Unless you’ve dwelt on a remote island for the last ten years or so, you could hardly miss the global influence of English language entertainment in all forms.
Movies, music, and books now have the freedom to travel globally, more or less without restrictions, thanks to the World Wide Web. Even classic literature such as Lord of the Rings and Wuthering Heights are devoured and discussed by students of English everywhere!
In some countries – not just Britain, J. K. Rowling and Harry Potter are household names.
Even though some great music comes out of African nations, the Caribbean and Asia, overwhelmingly, the singers’ names on people’s lips the world over are either American or British: Taylor Swift and Adele being examples of such.
How does this abundance of entertainment help you learn English? Let’s find out!
“Language is the road map of a culture. It tells you where its people come from and where they are going.” ‒Rita Mae Brown
Nowhere can you get a better picture of cultural development through the ages than by reading classic literature, and English authors abound!
As you learn English grammar and vocabulary, why not try some of the Brontë sisters’ works?
Emily, Sara and Jane all wrote sweeping epics as well as shorter poems – giving you classic English literature in small bites.
You could indulge in a dose of futurama by studying the works of George Orwell.
His works reflect not only a glimpse of the future but a hefty dose of social commentary from the time he wrote each book.
Do you like love stories? Are you of a mind to appreciate early science? Mary Shelley’s Frankenstein is arguably the first science fiction novel, blending alchemy with romantic overtones.
This story was allegedly written as a result of a bet between herself, her husband and his best friend. She won, of course!
Beware, as you read these classics, that the writing includes some English words and expressions that are obsolete – no longer used.
Reading these books and others to improve your English, you should keep an Oxford English dictionary handy. Highlight words and phrases you are not familiar with and look them up as you read.
As your fluency in English grows, you can build a list of new words from these stories to look up later.
A great site to download classic literature is Gutenberg. There you will find many titles that will help you understand not just the English language but also the culture that drove its evolution.
You can improve your literacy as well as listening skills by downloading audiobooks from Librivox. Neither site costs any money.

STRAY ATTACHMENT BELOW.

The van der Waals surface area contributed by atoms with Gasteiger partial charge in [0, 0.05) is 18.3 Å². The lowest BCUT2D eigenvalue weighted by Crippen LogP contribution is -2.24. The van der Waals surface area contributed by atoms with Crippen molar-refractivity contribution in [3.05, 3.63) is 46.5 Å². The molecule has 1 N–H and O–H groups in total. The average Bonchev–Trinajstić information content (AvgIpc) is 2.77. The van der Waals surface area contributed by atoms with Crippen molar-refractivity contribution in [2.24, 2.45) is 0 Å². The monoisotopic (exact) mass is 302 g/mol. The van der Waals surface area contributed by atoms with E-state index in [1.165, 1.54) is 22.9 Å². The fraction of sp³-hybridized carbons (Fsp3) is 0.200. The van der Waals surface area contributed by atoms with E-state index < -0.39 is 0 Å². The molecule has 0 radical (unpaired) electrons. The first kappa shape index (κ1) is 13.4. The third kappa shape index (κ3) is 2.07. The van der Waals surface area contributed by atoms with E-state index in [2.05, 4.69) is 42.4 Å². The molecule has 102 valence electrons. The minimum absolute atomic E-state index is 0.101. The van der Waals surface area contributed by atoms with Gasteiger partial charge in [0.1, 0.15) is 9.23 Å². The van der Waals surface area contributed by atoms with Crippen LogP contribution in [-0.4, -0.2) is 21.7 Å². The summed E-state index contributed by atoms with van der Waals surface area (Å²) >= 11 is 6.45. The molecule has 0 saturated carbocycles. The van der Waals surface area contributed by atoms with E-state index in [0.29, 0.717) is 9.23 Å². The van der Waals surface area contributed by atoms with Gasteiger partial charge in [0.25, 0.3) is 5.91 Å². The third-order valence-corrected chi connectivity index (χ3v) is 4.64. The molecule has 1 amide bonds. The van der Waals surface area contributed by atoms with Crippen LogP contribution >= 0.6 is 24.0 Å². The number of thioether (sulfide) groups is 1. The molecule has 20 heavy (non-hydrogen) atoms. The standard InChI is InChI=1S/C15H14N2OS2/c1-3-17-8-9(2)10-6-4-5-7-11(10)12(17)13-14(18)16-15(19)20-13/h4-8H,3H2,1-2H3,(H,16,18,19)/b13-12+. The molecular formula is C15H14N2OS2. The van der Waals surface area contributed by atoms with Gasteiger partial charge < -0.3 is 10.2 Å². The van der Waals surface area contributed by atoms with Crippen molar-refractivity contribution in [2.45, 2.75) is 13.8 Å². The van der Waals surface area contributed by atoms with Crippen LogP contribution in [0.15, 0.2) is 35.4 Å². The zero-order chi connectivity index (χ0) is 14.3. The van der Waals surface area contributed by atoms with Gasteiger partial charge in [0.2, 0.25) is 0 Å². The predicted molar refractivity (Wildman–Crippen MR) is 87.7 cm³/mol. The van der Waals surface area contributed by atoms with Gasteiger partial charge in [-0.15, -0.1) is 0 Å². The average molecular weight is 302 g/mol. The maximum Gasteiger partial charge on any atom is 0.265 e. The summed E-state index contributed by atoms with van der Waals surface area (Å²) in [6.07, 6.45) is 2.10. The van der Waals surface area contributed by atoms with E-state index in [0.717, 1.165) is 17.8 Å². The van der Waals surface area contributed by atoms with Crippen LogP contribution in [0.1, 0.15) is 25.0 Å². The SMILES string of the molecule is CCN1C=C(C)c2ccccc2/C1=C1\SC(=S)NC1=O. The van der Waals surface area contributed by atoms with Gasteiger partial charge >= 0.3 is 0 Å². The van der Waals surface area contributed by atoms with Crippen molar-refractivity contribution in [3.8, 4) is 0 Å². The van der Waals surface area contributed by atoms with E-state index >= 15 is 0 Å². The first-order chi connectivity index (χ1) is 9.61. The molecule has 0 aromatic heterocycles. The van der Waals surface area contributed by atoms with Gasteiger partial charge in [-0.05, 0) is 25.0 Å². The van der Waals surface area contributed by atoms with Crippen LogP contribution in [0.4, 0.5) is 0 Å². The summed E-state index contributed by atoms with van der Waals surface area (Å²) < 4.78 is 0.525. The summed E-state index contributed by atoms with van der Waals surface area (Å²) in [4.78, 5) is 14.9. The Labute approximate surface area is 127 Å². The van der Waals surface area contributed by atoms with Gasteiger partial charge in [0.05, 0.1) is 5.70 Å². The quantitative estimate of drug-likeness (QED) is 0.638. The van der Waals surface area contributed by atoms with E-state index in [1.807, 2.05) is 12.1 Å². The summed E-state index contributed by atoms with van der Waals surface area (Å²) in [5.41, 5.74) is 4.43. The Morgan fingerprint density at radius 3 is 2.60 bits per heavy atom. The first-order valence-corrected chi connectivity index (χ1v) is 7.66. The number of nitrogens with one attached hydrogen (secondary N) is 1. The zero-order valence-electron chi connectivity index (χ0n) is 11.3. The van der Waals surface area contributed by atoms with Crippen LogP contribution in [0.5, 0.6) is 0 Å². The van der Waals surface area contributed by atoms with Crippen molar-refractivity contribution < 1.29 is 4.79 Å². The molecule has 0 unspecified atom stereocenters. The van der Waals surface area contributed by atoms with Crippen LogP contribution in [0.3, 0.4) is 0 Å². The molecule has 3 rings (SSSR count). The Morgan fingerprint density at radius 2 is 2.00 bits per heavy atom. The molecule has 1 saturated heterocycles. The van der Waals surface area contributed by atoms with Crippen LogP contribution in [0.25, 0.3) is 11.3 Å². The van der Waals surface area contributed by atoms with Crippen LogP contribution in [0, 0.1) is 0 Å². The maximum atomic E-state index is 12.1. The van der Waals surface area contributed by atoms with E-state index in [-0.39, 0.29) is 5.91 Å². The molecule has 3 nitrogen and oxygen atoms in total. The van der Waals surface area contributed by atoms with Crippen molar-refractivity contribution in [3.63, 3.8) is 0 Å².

Jane Austin, the renegade writer of her time, is currently enjoying a resurgence of popularity. Her novels have seldom been out of print, even though most of her work was published more than two hundred years ago.
She only wrote six books, but they have often been turned into movies, sometimes with modern themes.
Watching films is an entertaining way to learn English (Source: Pixabay Credit: Geralt)
Movies give you a triple exposure to the English language and its culture: listening, reading (if you have subtitles turned on) and seeing how the actors are speaking.
Native English speakers make exaggerated mouth movements to teach their children how to form words properly. Actors copy that technique in order to enunciate – speak each word clearly.
You can benefit from actors’ diligence by imitating the way their mouths move, as well as their tone and inflection.
Arguably the best movie of all time is Citizen Kane. Although a product of American movie studios, even the British Film Institute finds it top-notch.
This film is notable for, among other things, extended monologues – one person talking at length.
Although American cinema is quite popular the world over, both their classic movies and new releases, Britain herself is famous for a substantial number of hits.
Do you like comedy? Monty Python movies highlight social absurdity.
How about action and intrigue? James Bond is the man for you.
Would you like a dose of sorcery? Two words suffice: Harry Potter.
Movies, especially new releases, are a great way to pick up on slang and idioms. Pause the movie to write them down for later study!
Be sure to use them in conversation once you have mastered them, preferably with native speakers of English.
Sites such as Primewire permit you to watch movies for free online, but they do not include subtitles. Still, watching them can help you improve your English comprehension as well as sharpen your listening skills.